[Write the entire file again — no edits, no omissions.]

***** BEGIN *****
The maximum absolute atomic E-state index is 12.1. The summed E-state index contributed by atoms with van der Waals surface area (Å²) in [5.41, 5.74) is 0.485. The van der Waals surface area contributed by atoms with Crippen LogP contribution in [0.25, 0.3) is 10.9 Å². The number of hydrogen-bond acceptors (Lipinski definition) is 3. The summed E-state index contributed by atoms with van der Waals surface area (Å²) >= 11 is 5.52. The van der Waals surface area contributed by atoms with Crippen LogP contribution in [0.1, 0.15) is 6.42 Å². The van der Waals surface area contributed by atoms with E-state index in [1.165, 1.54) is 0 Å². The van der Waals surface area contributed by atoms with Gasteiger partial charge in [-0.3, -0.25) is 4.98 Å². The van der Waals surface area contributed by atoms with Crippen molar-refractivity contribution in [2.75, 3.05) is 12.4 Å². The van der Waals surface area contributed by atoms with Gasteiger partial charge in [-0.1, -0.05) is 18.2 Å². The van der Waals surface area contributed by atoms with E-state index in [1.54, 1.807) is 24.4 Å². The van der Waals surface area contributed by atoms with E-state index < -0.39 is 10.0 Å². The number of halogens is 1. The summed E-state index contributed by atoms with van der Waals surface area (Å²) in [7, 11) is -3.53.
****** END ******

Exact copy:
The maximum absolute atomic E-state index is 12.1. The summed E-state index contributed by atoms with van der Waals surface area (Å²) in [5.41, 5.74) is 0.485. The van der Waals surface area contributed by atoms with Crippen LogP contribution in [0.25, 0.3) is 10.9 Å². The number of hydrogen-bond acceptors (Lipinski definition) is 3. The summed E-state index contributed by atoms with van der Waals surface area (Å²) >= 11 is 5.52. The van der Waals surface area contributed by atoms with Crippen LogP contribution in [0.1, 0.15) is 6.42 Å². The van der Waals surface area contributed by atoms with E-state index in [1.165, 1.54) is 0 Å². The van der Waals surface area contributed by atoms with Gasteiger partial charge in [-0.3, -0.25) is 4.98 Å². The van der Waals surface area contributed by atoms with Crippen molar-refractivity contribution in [2.75, 3.05) is 12.4 Å². The van der Waals surface area contributed by atoms with Gasteiger partial charge in [-0.1, -0.05) is 18.2 Å². The van der Waals surface area contributed by atoms with E-state index in [1.54, 1.807) is 24.4 Å². The van der Waals surface area contributed by atoms with E-state index < -0.39 is 10.0 Å². The number of halogens is 1. The summed E-state index contributed by atoms with van der Waals surface area (Å²) in [7, 11) is -3.53.